By sleight-of-hand editing and translating, only certain figures of the Christian Scriptures remain clearly identifiable as Jews—not John the Baptist, not Mary, not Jesus, nor James and Paul: even their names are not Biblically Jewish. This disguise is in place by the time of the Greek Scriptures and is reinforced in translation into other languages. […] The Christian scriptures are different because, in the Jewish world that they describe, all the good people are Christians and the evil ones Jews. […] How could Jewish authors produce such a fearful world of fatal hatreds? They did not. The original stories, in the process of telling and writing, redaction, and translation, were transformed to produce a narrative that excluded Jews from the messianic happenings in their land.
Barnstone continues, showing how yeshua (Joshuah) became Jesus, mashiah became Christ, and rabbi became Master, all intentional mistranslations to erase Jews from the text, and how “Jew” was slyly transformed description to the name of the enemy. Eventually, Barnstone says, the people who are allied with Jesus are just people, while the people who oppose him are “the Jews.” As Barnstone summarizes,
Christian anti-Semitism begins with and derives historically from the New Testament, from the falsifying translations into and out of the Christian Scriptures in which Jesus ceases to be a Jew. The result of this transmission of the history of Joshua the Messiah has been two millennia of hatred and extermination, from diasporas and ghettos to pogroms and holocaust.
So what has that to do with Rabassa’s St. Jerome saying “something” in translating that the original text “couldn’t say”? This: translating matters, and because it matters, it must be aware of culture, bias, social power, linguistic power, prejudice, hatred. To assume that my job as a translator is to say what the author couldn’t say in her/his culture seems dangerously arrogant, especially since I am the citizen of a (declining) superpower and the speaker of a language whose culture is an invasive species, wiping out native tongues and cultures daily. My job is NOT to say what some other culture couldn’t say, but to show, value, bring into my language what their culture CAN and DOES say, know, value, communicate, worship, want, need. The line from scriptural sources to St. Jerome to Michelangelo was not a good thing for my people, the Jews, which is certainly one big understanding I carry into this new skill I am building.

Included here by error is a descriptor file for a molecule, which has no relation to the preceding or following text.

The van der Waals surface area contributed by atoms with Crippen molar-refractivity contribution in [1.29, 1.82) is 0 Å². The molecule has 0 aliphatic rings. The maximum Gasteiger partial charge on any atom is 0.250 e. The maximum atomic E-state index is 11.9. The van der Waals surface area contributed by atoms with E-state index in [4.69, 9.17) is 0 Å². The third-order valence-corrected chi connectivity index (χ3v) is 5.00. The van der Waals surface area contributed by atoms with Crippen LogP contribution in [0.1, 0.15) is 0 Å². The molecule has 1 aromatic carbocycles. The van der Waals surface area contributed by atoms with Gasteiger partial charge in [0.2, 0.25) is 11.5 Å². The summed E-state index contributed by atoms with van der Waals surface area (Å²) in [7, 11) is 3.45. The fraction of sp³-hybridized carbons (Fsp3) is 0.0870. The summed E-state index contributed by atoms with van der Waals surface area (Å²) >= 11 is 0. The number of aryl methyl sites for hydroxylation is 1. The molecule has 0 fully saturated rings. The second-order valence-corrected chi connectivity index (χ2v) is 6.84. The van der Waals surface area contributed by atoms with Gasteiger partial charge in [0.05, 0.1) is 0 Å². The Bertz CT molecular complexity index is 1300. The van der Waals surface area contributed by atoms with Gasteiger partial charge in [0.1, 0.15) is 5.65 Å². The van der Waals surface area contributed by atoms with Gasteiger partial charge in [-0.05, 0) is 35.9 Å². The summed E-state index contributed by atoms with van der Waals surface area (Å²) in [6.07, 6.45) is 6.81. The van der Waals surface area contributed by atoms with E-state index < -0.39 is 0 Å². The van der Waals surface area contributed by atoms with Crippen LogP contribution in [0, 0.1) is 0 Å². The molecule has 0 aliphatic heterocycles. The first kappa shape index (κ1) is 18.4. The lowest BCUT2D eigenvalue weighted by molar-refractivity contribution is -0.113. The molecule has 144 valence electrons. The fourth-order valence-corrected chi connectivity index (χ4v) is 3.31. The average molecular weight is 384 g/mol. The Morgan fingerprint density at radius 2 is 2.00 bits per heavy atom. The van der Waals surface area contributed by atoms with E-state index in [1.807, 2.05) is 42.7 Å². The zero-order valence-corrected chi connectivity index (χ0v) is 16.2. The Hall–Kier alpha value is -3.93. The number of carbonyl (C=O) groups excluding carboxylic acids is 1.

Against Rabassa’s assertion of finishing an author’s work by adding what a different culture knows, I assert Barnstone’s linguistically AND socially responsible analysis of the power of language to be used as a weapon:
The primary method of destabilizing and deracinating a people is to rename them and their land. Consequently, the first strategy of the recorders and translators of the Christian scriptures was to remove Jesus from his Jewishness.
Note from my own political life: one of the first actions of the Zionist government in the new state of Israel was to erase all Arabic village, street, and place names and replace them with Hebrew names, thus trying to physically erase Arab/Palestinian history from the land itself. For more information on this, see the wonderful Israeli activist group Zochrot (Remembering). In the photo below, Zochrot members are restoring the name of a Palestinian mosque in Arabic and in Hebrew.
1Remember, O Lord,
what is come upon us.
Consider and behold our disgrace.
has been turned over to strangers,
Our houses to aliens.
א זְכֹ֤ר יְהֹוָה֙ מֶֽה־הָ֣יָה לָ֔נוּ הַבִּ֖יטָ [הַבִּ֖יטָה] וּרְאֵ֥ה אֶת־חֶרְפָּתֵֽנוּ:
ב נַֽחֲלָתֵ֨נוּ֙ נֶֽהֶפְכָ֣ה לְזָרִ֔ים בָּתֵּ֖ינוּ לְנָכְרִֽים:
1Pay heed, O Lord,
to what we bring upon us
consider and behold our disgrace
2When we live from the inheritance of others
When we claim homes and lands as ours alone
and claim any people are alien.